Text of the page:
Earl’s Court is home this week to The Great British Beer Festival, making it the one time in the year that it’s actually acceptable to drink round there. Beer festivals are enormous fun, and if you play it right you can get nicely sozzed while still keeping hold of the niceties of social behaviour. Here are the tips that I and my partners in ale, the Beeranauts, have come up with over the years.

1) Food. As important as a beer glass. There’s a mass of food stalls in the central area, and you can even get a salad if you’re some kind of girly wuss. I would recommend a decent cooked breakfast before you even start. There are plenty of cafes and pubs that open early to serve food on the Earl’s Court Road. Don’t enter the Exhibition Hall without a well and truly lined stomach.

2) Get your bearings. The programme is vital to planning out your day. It tells you plenty about all the beer on offer, the itinerary of bands on the music stage, and where you can find the award-winners. If you’re a bit of a ticker like me, this is essential. Also, if you’re a civilised type, now’s the time to find a table and set camp for the day. We tend not to, which leads to tired legs after a few hours. Some people brought fold-out picnic chairs this year, which seems like a smart idea.

3) Freebies. Keep your eyes open. The Bombardier stand was giving away free t-shirts, and beer mats and other goodies are always up for grabs. Plenty of good merchandising at curiously affordable prices here as well. Don’t just be thinking all your money for the day is going on beer.

4) The half-in-a-pint-glass trick. This has served us well. The first thing you do once you’re in the hall is to buy a glass, £3 deposit, a nice souvenir for the day. It comes in pint, half and third sizes. The Beeranauts always buy pint glasses, and order halves. This way, you can fit in more brews through the day. More importantly, the volunteers behind the pumps always err on  the generous side on servings. You always get a bit more than a half, which can add up to almost a full pint over the course of a day.

5) Keep an eye on your glass. If you don’t, some thieving tyke will have it away. That means you have to spend out another £3 if you want to keep going. This happened to me at the end of the day, which I would like to think is the action of some higher power telling me that I needed to stop drinking, and that I didn’t need another commerative pint glass. Shame though. I was enjoying that cider.

6) People-watch. All human life is here, and it’s all getting nicely tweaked on the finest ales known to man. With a camera, or even a notebook and pen, the artist has character material to last for years. The Beeranaut’s personal favourite was the guy in the greasy leather stetson, body warmer and sand-camo combat strides, with no shirt and a wild spill of white hair. King Of The Show. Also, don’t assume this is a man-only thing. Plenty of girls at the show, and they seemed to be on the dark ales too.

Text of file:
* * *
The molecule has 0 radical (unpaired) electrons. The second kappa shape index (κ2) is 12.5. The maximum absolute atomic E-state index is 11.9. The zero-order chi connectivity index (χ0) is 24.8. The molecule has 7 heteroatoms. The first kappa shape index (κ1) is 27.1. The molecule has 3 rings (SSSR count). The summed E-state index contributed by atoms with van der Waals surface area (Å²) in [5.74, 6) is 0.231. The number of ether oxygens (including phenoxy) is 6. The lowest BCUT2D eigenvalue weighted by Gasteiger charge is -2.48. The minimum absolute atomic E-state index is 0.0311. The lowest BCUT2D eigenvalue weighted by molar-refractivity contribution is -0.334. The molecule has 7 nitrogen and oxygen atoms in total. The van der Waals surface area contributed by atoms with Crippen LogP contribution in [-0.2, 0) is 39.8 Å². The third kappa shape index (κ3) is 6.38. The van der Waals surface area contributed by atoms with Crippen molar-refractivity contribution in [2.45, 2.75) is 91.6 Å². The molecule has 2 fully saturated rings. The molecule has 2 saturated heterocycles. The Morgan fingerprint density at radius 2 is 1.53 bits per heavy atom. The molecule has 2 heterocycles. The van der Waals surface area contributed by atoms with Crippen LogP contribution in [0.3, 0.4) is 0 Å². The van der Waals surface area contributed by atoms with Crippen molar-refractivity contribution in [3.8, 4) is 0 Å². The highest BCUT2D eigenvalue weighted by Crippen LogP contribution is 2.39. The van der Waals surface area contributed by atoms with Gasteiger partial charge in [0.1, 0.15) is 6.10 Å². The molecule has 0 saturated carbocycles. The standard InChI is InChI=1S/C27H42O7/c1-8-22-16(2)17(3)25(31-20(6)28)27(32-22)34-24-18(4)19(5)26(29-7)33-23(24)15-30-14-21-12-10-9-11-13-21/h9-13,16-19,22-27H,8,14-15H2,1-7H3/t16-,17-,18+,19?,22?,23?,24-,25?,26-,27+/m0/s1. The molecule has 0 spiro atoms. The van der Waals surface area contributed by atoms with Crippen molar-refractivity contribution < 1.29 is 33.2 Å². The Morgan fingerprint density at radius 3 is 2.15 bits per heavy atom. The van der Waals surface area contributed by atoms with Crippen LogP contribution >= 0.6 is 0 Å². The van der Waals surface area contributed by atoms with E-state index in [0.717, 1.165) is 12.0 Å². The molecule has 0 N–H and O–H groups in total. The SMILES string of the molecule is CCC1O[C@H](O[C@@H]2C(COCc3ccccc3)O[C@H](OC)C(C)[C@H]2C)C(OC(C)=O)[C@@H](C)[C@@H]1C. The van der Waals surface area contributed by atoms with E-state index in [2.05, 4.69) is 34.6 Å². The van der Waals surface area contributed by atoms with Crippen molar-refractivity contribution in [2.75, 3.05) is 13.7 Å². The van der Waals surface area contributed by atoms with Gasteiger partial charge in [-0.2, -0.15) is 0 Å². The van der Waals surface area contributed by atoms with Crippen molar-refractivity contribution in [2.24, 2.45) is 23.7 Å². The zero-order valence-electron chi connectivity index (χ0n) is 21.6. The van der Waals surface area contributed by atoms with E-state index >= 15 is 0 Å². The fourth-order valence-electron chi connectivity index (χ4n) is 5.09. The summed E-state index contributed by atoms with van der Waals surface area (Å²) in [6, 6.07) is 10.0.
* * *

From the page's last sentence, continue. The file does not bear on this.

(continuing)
7) Move outside your comfort zone. You will never get another opportunity to try different and interesting beers from all over the globe, so try a glass of something you would’t normally. Lager drinkers, try a stout. Bitter boys, get a perry down you. If you think all American beer is watery froth, there’s a stall full of craft brewers ready to prove you wrong with some of the strongest ales of the show. My tastes have changed radically over the past year or so, and that’s down to trying and enjoying new stuff at beerfests in Battersea, Reading and Earl’s Court.

8. Do the day shift. The halls get intolerably crowded in the evenings, so if you can, do a day shift and leave early. I tend to find six hours does it for me anyway, so we’re normally done and heading home by 6ish. Can’t say that I’m really good for anything when I get back, but at least I’m normally in one piece, and happy after a fun, woozy day out.

My recommendations? Well, the Beeranauts did a tour of each other’s home counties, which led to some interesting choices. The treat for us was probably Wood’s Shropshire Lass, which was recommended as a good alternative to the 2010 Champion Ale, Castle Rock Harvest Pale Ale. But I also loved Tunnel’s Late OTT from Nuneaton, Warwickshire, and the dark and complex Felstar Crix Forest from the heart of Essex. I don’t think we had a duff beer all day.

I tweeted everything I drank, so you can see the full list by checking out the hashtag #gbbfun.

Me and Rev Sherlock in our Beer Pride t-shirts

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Writer. Film-maker. Cartoonist. Cook. Lover.

2 thoughts on “Festivale”

  1. This is interesting thanks. I’ve never been to a big beer festival – only the (very good) mini ones at my good local – which tends to collect all the beers and ciders made in the county together. Which include my favourite – Rebellion.
    I may try Earls Court now. Thanks for the tip.

    1. Rebellion had a fair showing, and I won a convert by recommending one of the Beeranauts to the IPA. Berkshire beers were thin on the ground, but Oxfordshire and Buckinghamshire more than made up for it!

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